News Article

EU Import Figures Indicate Hard Drop in Trekking, Road and MTB Sales

Sales & Trends

BRUSSELS, Belgium – Booming e-bike sales in many EU markets is proving to have a major downside. Heavy pressure on sales of conventional bicycles. This is clearly reflected in the EU import. Eurostat figures for the first three quarters of 2017 show that big shifts per country are taking place. They indicate a hard drop in higher-priced trekking, road and mountain bikes sales.

EU Import Figures Indicate Hard Drop in Trekking, Road and MTB Sales
Not Taiwan but Cambodia ranks now as EU’s number one import country for conventional bikes. – Photo Bike Europe

At first sight the EU import of conventional bicycles (of all categories) shows a not remarkably hard drop. It’s limited to close to 5%. However, when taking a closer look, a more disturbing fact comes to light. In particular when looking at the EU import of conventional bicycles from Taiwan.

Import from Taiwan

Such conventional bicycles imported from Taiwan are of higher quality and with that higher-priced, as they come from Giant, Merida, Ideal, Axman, as well as various other quality makers. What they export to Europe are conventional bicycles of all categories except kids’ bikes, as it is commercially more sensible to produce these in countries like the Philippines. It means that the drop in the EU import from Taiwan of conventional bicycles reflects a drop in the EU market for such higher-priced trekking, road, and mountain bikes. This is confirmed by the Market Reports from lots of EU member states published by this trade journal in 2017. Almost all reports point to a major drop in sales of conventional bicycles.

Production shift out of Taiwan?

The EU imports from Taiwan dropped a big 23% during the first three quarters of 2017. It follows a trend from 2016 that showed the Taiwan export of conventional bicycles dropping by over 20% in that year. It raises the question whether bicycle production in Taiwan is shifting to other Asian countries; especially those countries that benefit from the European Union’s Generalized System of Preferences (GSP)?

GSP+ import duty free status

This GSP system grants import duty benefits to countries with underdeveloped economies and in particular to these countries that do not have a weapons (exporting) industry. Cambodia, Philippines and Bangladesh, all major bicycle exporters to Europe – see table, benefit from EU’s GSP. These countries are even granted the highest ‘preferential import’ level as the three have the GSP+ status. It means that when importing conventional bicycles from Cambodia, Philippines, and Bangladesh there’s no import duty levied. Instead of EU’s regular 14% import duty the imported bicycles from the three countries can enter the markets from the 28 member states without any import duty. The GSP+ grants them import duty free status.


Cambodia is the major beneficiary of its GSP+ status. On the bicycle import from this country the Eurostat data covering the first nine months of 2017 compared to the same period of 2016 shows a remarkably stable picture. The import from Cambodia dropped by only a half percent to over one million units. Due to the big drop in the EU import from Taiwan Cambodia ranks now as EU’s number one import country for conventional bicycles.
In that ranking Taiwan has dropped to the second place with a EU import of 963,000 bicycles; down 23% on the 1,255,000 the country exported in the first nine months of 2016.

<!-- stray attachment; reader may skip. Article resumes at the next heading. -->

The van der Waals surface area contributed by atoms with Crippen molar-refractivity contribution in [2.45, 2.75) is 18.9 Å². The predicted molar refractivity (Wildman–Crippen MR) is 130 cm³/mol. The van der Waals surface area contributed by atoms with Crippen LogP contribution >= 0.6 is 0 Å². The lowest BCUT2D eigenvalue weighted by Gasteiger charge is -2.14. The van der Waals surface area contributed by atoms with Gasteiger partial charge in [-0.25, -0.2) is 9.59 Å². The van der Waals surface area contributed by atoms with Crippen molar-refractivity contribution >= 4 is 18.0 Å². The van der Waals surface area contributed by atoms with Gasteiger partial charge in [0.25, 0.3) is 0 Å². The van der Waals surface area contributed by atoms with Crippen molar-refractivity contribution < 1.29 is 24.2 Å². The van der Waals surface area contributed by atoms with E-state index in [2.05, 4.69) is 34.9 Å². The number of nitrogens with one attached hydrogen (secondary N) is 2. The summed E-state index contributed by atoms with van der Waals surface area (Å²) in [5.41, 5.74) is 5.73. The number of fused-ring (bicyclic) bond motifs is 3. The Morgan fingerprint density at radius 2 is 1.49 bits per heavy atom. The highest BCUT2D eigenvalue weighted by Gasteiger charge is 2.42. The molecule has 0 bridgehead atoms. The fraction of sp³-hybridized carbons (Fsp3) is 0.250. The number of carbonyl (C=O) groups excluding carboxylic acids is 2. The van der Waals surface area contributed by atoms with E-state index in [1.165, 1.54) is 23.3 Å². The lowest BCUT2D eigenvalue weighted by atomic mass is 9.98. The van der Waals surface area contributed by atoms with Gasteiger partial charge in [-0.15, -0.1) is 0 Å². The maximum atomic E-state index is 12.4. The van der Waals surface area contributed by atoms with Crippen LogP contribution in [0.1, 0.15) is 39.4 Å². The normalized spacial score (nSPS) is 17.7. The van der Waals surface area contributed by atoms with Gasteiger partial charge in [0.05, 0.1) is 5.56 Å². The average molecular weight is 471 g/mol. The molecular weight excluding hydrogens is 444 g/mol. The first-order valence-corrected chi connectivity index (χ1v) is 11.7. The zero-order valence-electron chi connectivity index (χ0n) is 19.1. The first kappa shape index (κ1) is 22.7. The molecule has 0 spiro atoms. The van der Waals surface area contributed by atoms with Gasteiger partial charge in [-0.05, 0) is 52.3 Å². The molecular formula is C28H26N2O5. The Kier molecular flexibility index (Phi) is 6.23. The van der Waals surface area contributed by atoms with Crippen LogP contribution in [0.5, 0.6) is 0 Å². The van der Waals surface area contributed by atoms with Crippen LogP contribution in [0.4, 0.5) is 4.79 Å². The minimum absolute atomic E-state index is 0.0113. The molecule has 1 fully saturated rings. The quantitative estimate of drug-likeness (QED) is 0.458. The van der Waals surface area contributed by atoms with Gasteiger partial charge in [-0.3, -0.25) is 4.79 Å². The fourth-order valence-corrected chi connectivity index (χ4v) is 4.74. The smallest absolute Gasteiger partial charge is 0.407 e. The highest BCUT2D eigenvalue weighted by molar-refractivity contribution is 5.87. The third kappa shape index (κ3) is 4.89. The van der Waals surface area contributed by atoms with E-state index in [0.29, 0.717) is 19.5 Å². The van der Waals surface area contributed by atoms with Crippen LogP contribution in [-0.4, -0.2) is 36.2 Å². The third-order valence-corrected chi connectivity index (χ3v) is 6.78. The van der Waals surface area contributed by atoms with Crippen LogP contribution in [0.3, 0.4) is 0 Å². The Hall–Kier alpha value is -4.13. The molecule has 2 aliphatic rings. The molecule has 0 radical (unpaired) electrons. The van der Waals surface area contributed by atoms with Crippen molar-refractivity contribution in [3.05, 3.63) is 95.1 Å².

Also remarkable is that the import from Bangladesh shows exactly the same development as Cambodia; a very stable figure of about 535,000 conventional bicycles; down less than one percent on the 2017 total for the first nine months. Bangladesh ranked third in the Top Five of EU bicycle import countries, but has been passed by Philippines during the first nine months of 2017. The EU import from this country was up substantially in this period; from 485,000 to 603,000 units resulting in a big 24% gain. It raises the question – has production been shifting from Taiwan to Philippines or are Taiwan’s customers from Europe now opting for the duty free bicycle import from the Philippines?


At the end of 2014 the Philippines got GSP+ status. Almost at the same time Shimano opened a bicycle components producing facility based on the Philippines island of Luzon. It’s not a small facility either – as the new factory on a 106,000 square metre plot required an investment of some € 25 million.

Beginning of 2015 it was already noted by this trade journal that the Philippines’ GSP+ status in combination with Shimano’s new facility in the country would create new dynamics for EU’s bicycle import from Asia. That seems to be now taking place. Apart from a drop in demand for conventional bicycles from Europe it looks like that there’s also a shift taking place, from Taiwan to the Philippines, in the same way as happened with Cambodia.

Taiwan operated bike production

Today there two larger bike producers with three factories in the Philippines. Like Shimano they are all located on the island of Luzon. Procycle Industrial Inc. has two Philippines factories and is a subsidiary of Taiwanese trader Jumbo Brico Associated Co. Ltd.

The second large producer is Collie Cycle Inc. This is a subsidiary of Taiwanese trader Dumar International. However, Collie Cycle was in June 2015 convicted for circumventing the anti-dumping regulations on bikes imported from China. On its export to the EU member states there’s now an anti-dumping duty of 48.5% levied.

Remarkably, the fifth country named in the Top 5 of bicycle supplying countries to the EU is China. The bicycle import from this country – which is heavily burdened with the 48.5% anti-dumping duty – showed a 39% growth to 446,000 units. What triggered this growth is at this moment unknown.

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